â€¢ â€œLet's see...401K match in an underperforming stock and the ability to have your personal information leaked to the world. This is a premier employer?â€ asks a posting from New Jersey.
â€¢ â€œThis is pathetic,â€ writes an employee from Pfizer Global Research & Development in Groton. â€œ(1) multiple breaches of personal information (2) wait 2 months before telling anyone (3) give those affected the bare minimum information of what even happened...who do you have to sue to get answers around here ... I read about this in the New London Day 2 weeks ago...maybe I call them for answers.â€
â€¢ â€œOnce again, Pfizer values come through,â€ says another employee from Groton. â€œPfizer used to be a company that you could trust, now it's just a job.â€
â€¢ â€œIt's a disgrace that seven weeks passed before affected colleagues were notified,â€ says an anonymous poster from St. Louis. â€œPfizer has rigorous programs in place to protect THEIR intellectual property. It is obvious that Pfizer does not have an equally robust program to protect OUR personal information.â€
â€¢ â€œIf Pfizer information and security systems are so flawed as to allow so much damage to be done by just a couple of colleagues and not be dealt with more swiftly, how can we be sure that only 34,000, or 52,000 employees are affected?â€ asked another post from Kalamazoo.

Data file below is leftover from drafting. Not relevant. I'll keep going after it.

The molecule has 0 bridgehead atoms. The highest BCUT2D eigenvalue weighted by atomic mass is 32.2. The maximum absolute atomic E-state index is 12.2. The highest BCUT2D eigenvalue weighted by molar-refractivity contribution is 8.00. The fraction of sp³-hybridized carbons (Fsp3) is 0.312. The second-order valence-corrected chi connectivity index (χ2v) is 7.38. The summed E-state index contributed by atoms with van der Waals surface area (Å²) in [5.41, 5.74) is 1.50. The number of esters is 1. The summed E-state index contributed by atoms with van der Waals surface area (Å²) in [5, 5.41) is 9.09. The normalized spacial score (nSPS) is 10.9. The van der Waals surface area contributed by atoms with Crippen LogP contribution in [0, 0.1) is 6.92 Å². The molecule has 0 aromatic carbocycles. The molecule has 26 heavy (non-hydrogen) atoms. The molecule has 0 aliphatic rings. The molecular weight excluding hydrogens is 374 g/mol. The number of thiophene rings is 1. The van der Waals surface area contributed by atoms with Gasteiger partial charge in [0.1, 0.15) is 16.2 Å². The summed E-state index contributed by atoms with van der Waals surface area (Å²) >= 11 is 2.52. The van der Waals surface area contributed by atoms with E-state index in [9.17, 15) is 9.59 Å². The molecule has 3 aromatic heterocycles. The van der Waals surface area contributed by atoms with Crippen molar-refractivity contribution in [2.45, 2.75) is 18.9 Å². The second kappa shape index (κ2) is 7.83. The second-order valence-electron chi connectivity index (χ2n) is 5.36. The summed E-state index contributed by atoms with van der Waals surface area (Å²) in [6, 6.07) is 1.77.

David Cadden, a professor of management at Quinnipiac University in Hamden, said employees had a legitimate reason to be angry at Pfizer, since they felt like managers weren't being forthcoming with info about the data breaches.
â€œIt's called 'mushroom theory,' â€ says Cadden. â€œKeep people in the dark and feed them (expletive deleted).â€
He says some companies â€œtend to deal with mistakes like doctors do â€“ bury them and play the ostrich role.â€ A better idea is for managers to open up to employees and identify themselves as victims, too. â€œManagers and organizations have to realize they're in a relationship with employees. The loss of trust could take decades to reacquire.â€
No kidding. For a few other insights and a couple of positive employee comments, you can read the rest of the story here.